At most United Ways, the funding process involves issuing a request for proposals that basically allows partner agencies to submit any program, with an invitation like “Nonprofits whose programs align with United Way’s funding interests of education, income, and health are encouraged to submit an application.” But, for United Ways that have identified specific community needs, the request for proposals process becomes much more specific, to the point of identifying the desired programs. One United Way that has developed a request for proposals that addresses their specific community needs is Orange County United Way (Irvine, California).
On their Grantmaking Process Web page, Orange County United Way explains their FACE 2024 community-wide action plan and their 10-year goals in the areas of education, income, health, and housing. Currently, they have a health-related RFP targeting childhood obesity prevention programs. Clicking on the link on the page opens a four-page PDF entitled “Orange County United Way Childhood Obesity Prevention Request for Proposals.” Their RFP includes an introduction, application requirements, funding opportunity description, and funding criteria. For ease of display in this blog post, the four pages are linked together into one long image shown below.
What are they doing right?
First, the goal of their request for proposals is not to fund programs, but to reduce and prevent childhood obesity. Before asking organizations to respond to their request for proposals, Orange County United Way decided that their goal would be to reduce the level of childhood obesity from 34.5% to 20% by 2024. Once they made that decision, they were then able to prepare a request for proposals that was based on addressing this goal. One of the biggest challenges facing volunteers on investment committees or impact councils is deciding how to allocate funding between programs addressing a myriad of diverse issues. In the case of Orange County United Way, all of the applications for funding will be to reduce and prevent childhood obesity, and the question is solely which programs will be most effective in achieving this goal.
Second, their request for proposals is open and competitive. There are many United Ways that can say their request for proposals is competitive, but few that can say it is open. When Orange County United Way says their request for proposals is open, it is because they will allow 501c3 organizations, public nonprofit organizations, cities, schools, and community business organizations to apply. Any of these organizations can apply because the goal is to fund programs utilizing promising, evidence-based practices to prevent and reduce childhood obesity. It does not matter to Orange County United Way what type of organization applies – as long as they can deliver on the goal of reducing childhood obesity.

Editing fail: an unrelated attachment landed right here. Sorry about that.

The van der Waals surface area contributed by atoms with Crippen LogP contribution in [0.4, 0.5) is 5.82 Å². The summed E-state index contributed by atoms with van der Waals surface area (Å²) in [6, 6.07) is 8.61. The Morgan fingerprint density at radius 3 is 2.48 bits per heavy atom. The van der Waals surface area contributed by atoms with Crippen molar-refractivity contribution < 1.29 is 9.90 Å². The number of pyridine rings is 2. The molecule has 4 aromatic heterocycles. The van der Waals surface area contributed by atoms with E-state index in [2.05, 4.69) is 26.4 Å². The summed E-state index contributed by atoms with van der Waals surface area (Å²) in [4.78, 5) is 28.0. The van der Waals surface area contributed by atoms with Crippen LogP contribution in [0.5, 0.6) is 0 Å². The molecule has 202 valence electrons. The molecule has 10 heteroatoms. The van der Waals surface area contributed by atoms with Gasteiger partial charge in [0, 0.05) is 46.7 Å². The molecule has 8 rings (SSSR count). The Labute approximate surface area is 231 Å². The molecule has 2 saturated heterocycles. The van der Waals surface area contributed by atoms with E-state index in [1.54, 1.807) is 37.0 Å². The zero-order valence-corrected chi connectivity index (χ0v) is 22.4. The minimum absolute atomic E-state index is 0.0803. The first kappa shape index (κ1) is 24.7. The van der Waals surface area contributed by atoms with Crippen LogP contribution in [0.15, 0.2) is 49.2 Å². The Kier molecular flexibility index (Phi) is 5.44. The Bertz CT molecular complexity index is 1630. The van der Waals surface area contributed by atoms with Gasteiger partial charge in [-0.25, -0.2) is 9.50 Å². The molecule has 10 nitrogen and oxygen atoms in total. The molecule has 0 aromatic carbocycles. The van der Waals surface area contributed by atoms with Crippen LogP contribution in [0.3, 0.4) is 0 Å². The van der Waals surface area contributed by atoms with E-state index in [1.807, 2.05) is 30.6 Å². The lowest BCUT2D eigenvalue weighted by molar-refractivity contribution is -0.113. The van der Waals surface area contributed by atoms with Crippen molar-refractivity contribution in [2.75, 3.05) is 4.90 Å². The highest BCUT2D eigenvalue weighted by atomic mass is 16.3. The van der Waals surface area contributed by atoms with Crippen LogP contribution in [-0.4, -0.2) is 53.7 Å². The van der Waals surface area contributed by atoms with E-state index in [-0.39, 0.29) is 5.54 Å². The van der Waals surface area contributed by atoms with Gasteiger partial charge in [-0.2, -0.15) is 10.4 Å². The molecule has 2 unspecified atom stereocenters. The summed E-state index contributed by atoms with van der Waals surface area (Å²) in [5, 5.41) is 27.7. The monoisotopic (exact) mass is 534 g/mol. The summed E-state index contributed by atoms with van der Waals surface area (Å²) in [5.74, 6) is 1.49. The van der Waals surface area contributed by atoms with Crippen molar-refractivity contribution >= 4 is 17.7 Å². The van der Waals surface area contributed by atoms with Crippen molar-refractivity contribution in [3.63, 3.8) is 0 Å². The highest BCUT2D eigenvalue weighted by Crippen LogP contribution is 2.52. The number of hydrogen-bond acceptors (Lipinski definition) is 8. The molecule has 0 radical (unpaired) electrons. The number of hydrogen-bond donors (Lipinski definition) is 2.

Third, many requests for proposals from United Ways are too long and too complicated. Unfortunately, there are all too many requests for proposals in excess of 10 pages long, including page after page of requirements to meet, and that are so complicated that any organization considering applying must participate in training prior to completing the request for proposals. Orange County United Way has a four-page request for proposals that is simple because it is focused on asking for just one thing – childhood obesity prevention programs. An example of their simplicity comes from asking the organization to “demonstrate the capacity to implement proven or promising practices to institute successful childhood obesity prevention programs” and allowing the organization to provide whatever information they wish in response, rather than specifying all of the information that must be supplied.
Issuing a request for proposals is the first step of the process of determining what programs will receive funding. But requests for proposals do not need to be long and complicated, and this starts by deciding what needs to be accomplished – what is the issue and what do you want to do about the issue. Orange County United Way has a simple and effective request for proposals because they have selected childhood obesity prevention as an issue and set a goal of reducing the level of childhood obesity from 34.5% to 20%. The next time your United Way gets ready to issue a request for proposals to your partner agencies, take a look at what Orange County United Way did with their request for proposals for childhood obesity prevention. Orange County United Way, you are Doing It Right!